The value of the dollar has fallen steadily since the beginning of 2017. To take one example, the number of euros that can be obtained for one dollar has declined to the lowest level in more than a year. The dollar has also declined against the Brittish pound, the Japanese yen and the Chinese renminbi.
When it comes to tracking your spending, credit card statements are often a crucial (but mundane) part of that. It is by combing through statements where you might catch billing mistakes or spot mysterious charges that could indicate fraud or identity theft.
Life experiences give you an incalculable return on investment. Every. Single. Time. So why is it so hard for us to spend money on them?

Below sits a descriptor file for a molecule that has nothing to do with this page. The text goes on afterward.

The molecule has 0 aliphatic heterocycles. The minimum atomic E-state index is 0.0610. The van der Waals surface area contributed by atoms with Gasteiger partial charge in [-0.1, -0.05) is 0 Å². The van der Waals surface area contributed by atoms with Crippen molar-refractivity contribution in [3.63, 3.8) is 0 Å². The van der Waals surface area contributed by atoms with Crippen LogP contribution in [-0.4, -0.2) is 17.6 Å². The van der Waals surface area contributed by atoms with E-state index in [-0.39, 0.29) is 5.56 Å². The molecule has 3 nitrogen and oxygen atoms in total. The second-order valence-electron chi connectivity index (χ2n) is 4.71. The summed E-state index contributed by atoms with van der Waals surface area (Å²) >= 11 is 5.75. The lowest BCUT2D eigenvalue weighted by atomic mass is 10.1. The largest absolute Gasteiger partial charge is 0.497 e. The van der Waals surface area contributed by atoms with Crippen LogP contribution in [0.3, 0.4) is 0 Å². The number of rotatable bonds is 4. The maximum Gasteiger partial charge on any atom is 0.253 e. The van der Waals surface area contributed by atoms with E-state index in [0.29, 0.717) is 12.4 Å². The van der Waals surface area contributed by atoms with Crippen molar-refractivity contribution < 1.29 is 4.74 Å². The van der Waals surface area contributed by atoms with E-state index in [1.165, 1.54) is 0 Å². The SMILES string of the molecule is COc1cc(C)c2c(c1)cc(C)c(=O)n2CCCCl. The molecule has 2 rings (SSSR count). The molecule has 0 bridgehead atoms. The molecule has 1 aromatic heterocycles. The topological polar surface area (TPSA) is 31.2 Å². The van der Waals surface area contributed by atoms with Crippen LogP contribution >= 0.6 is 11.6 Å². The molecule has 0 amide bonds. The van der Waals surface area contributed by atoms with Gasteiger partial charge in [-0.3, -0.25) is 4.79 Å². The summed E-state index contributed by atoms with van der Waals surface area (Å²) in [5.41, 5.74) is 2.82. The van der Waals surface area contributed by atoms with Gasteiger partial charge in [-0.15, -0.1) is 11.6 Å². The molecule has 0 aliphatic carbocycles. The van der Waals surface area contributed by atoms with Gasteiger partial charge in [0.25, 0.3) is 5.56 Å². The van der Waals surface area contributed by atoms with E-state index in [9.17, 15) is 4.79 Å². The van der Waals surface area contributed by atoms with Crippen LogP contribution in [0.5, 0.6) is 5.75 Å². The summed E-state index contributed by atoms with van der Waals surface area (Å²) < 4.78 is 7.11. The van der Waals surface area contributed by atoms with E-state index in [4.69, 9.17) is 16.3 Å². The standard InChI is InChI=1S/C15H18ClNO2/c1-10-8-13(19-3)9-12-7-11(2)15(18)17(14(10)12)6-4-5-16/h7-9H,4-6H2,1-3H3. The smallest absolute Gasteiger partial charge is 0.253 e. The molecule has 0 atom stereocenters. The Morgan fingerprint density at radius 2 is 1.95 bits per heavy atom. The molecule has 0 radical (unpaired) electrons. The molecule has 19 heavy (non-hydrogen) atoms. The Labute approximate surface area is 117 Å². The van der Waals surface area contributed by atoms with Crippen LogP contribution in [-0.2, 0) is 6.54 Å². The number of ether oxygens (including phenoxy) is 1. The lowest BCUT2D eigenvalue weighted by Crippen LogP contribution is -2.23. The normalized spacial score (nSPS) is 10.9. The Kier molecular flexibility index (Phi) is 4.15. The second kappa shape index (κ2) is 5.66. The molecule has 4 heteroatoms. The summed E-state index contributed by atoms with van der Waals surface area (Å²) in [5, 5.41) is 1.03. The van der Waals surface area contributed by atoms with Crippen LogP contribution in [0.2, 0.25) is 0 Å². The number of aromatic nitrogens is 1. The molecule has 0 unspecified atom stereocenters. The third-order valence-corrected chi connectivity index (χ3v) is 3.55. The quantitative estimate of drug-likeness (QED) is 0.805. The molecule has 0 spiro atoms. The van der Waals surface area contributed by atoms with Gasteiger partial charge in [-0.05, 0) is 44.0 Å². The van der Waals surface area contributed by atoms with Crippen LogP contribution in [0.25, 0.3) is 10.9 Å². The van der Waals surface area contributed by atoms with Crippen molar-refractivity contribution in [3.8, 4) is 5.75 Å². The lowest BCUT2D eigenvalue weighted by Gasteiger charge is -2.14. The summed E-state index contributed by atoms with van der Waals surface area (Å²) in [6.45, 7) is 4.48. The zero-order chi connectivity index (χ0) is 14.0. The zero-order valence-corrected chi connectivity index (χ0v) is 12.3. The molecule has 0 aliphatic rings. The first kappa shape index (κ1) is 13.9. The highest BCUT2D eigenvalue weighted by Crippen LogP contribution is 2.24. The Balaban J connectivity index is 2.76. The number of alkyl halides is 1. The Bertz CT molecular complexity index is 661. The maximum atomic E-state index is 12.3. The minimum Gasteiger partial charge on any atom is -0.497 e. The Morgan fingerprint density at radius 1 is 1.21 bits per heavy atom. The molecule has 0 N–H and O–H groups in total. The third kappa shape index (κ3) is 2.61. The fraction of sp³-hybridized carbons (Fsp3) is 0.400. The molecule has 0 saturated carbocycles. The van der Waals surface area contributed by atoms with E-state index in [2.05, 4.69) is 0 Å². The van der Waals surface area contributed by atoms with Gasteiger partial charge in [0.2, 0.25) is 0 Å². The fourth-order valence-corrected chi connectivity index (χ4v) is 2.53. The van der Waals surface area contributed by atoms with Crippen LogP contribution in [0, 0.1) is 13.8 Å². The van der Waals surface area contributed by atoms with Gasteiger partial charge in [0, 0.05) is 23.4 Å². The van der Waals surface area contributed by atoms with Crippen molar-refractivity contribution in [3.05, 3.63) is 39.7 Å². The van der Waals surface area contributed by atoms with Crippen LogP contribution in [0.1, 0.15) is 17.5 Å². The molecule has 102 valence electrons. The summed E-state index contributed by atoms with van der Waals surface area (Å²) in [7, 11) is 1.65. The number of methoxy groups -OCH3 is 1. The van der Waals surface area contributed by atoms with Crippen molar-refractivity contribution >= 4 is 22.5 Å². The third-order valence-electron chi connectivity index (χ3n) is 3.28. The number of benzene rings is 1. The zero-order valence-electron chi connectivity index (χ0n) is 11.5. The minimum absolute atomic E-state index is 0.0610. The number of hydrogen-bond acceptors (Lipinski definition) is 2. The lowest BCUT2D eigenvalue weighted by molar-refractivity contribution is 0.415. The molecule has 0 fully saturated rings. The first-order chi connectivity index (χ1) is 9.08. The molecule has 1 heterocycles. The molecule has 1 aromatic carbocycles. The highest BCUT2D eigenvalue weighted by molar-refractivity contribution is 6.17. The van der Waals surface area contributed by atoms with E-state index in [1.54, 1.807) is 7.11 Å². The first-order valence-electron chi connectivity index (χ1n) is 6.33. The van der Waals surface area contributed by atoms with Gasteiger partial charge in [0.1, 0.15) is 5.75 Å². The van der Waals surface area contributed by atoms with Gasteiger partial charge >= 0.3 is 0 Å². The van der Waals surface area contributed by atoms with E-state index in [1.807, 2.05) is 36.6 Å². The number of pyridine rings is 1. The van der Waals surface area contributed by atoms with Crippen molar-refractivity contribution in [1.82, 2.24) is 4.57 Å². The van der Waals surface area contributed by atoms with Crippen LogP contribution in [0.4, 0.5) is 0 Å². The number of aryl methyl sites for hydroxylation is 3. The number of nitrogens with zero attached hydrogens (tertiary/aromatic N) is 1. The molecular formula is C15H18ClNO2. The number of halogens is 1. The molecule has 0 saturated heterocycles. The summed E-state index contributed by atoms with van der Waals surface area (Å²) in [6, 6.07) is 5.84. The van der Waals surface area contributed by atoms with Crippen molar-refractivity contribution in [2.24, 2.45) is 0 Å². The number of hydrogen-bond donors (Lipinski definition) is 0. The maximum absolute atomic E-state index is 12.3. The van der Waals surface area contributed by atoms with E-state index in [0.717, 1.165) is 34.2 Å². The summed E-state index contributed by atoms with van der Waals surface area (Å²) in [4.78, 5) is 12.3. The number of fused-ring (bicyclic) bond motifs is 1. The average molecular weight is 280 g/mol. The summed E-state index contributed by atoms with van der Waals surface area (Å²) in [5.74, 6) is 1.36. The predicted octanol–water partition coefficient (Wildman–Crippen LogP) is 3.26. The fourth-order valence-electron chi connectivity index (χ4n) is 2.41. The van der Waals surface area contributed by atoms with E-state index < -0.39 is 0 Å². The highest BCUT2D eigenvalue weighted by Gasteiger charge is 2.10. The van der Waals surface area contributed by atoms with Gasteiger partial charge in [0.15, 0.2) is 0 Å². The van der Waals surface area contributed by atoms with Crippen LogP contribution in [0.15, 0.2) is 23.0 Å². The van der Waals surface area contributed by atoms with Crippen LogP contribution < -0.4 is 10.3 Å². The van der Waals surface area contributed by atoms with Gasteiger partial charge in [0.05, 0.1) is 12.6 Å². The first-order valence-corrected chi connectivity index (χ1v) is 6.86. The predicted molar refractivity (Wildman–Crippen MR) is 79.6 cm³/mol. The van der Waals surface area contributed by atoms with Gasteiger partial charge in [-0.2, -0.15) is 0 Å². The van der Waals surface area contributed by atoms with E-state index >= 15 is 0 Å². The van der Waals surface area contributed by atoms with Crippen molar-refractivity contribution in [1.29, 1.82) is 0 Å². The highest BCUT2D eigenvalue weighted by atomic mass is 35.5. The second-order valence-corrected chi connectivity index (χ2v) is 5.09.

With Black Friday fast approaching, investors are on the lookout for any signs of how this year's holiday sales will compare to those prior, and the subsequent effects on the market. One way to garner this outlook is by looking at the Conference Board's Consumer Confidence Index, which measures consumers' perceptions of current economic conditions as well as their outlook for the next six months. While October's reading of 71.2 is down from 80.2 in September, we like to focus on the longer-term trend of the index, which still remains up.